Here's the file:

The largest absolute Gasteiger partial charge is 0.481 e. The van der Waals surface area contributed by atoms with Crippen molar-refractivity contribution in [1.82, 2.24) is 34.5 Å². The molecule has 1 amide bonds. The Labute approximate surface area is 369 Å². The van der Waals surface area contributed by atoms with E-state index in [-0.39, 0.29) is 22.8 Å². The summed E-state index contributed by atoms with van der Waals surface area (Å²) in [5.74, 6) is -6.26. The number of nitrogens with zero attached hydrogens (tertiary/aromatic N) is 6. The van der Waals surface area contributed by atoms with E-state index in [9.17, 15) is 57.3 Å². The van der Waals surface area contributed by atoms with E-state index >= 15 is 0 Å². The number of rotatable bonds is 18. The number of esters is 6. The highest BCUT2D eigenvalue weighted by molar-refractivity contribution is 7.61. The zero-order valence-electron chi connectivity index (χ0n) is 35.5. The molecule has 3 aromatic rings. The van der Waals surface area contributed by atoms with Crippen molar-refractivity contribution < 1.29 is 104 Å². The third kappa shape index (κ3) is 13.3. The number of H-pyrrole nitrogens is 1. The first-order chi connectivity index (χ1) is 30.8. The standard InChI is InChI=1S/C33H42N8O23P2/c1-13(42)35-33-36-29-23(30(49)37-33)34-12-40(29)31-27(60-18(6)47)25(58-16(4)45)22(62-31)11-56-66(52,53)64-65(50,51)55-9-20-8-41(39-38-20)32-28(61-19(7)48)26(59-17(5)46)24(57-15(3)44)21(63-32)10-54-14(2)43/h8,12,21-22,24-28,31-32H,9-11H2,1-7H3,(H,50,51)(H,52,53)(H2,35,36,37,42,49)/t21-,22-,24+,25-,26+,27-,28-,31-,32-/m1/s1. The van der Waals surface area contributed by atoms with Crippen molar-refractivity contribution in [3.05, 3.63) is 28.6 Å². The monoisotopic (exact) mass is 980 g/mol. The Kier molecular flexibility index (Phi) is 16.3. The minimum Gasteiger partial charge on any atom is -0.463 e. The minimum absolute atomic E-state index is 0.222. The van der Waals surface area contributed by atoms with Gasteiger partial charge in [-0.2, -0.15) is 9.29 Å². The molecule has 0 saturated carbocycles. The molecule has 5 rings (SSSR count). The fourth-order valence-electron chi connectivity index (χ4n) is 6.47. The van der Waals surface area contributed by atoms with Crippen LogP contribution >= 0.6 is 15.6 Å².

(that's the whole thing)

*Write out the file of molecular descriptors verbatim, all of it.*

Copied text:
The largest absolute Gasteiger partial charge is 0.481 e. The van der Waals surface area contributed by atoms with Crippen molar-refractivity contribution in [1.82, 2.24) is 34.5 Å². The molecule has 1 amide bonds. The Labute approximate surface area is 369 Å². The van der Waals surface area contributed by atoms with E-state index in [-0.39, 0.29) is 22.8 Å². The summed E-state index contributed by atoms with van der Waals surface area (Å²) in [5.74, 6) is -6.26. The number of nitrogens with zero attached hydrogens (tertiary/aromatic N) is 6. The van der Waals surface area contributed by atoms with E-state index in [9.17, 15) is 57.3 Å². The van der Waals surface area contributed by atoms with E-state index >= 15 is 0 Å². The number of rotatable bonds is 18. The number of esters is 6. The highest BCUT2D eigenvalue weighted by molar-refractivity contribution is 7.61. The zero-order valence-electron chi connectivity index (χ0n) is 35.5. The molecule has 3 aromatic rings. The van der Waals surface area contributed by atoms with Crippen molar-refractivity contribution < 1.29 is 104 Å². The third kappa shape index (κ3) is 13.3. The number of H-pyrrole nitrogens is 1. The first-order chi connectivity index (χ1) is 30.8. The standard InChI is InChI=1S/C33H42N8O23P2/c1-13(42)35-33-36-29-23(30(49)37-33)34-12-40(29)31-27(60-18(6)47)25(58-16(4)45)22(62-31)11-56-66(52,53)64-65(50,51)55-9-20-8-41(39-38-20)32-28(61-19(7)48)26(59-17(5)46)24(57-15(3)44)21(63-32)10-54-14(2)43/h8,12,21-22,24-28,31-32H,9-11H2,1-7H3,(H,50,51)(H,52,53)(H2,35,36,37,42,49)/t21-,22-,24+,25-,26+,27-,28-,31-,32-/m1/s1. The van der Waals surface area contributed by atoms with Crippen molar-refractivity contribution in [3.05, 3.63) is 28.6 Å². The monoisotopic (exact) mass is 980 g/mol. The Kier molecular flexibility index (Phi) is 16.3. The minimum Gasteiger partial charge on any atom is -0.463 e. The minimum absolute atomic E-state index is 0.222. The van der Waals surface area contributed by atoms with Gasteiger partial charge in [-0.2, -0.15) is 9.29 Å². The molecule has 0 saturated carbocycles. The molecule has 5 rings (SSSR count). The fourth-order valence-electron chi connectivity index (χ4n) is 6.47. The van der Waals surface area contributed by atoms with Crippen LogP contribution >= 0.6 is 15.6 Å².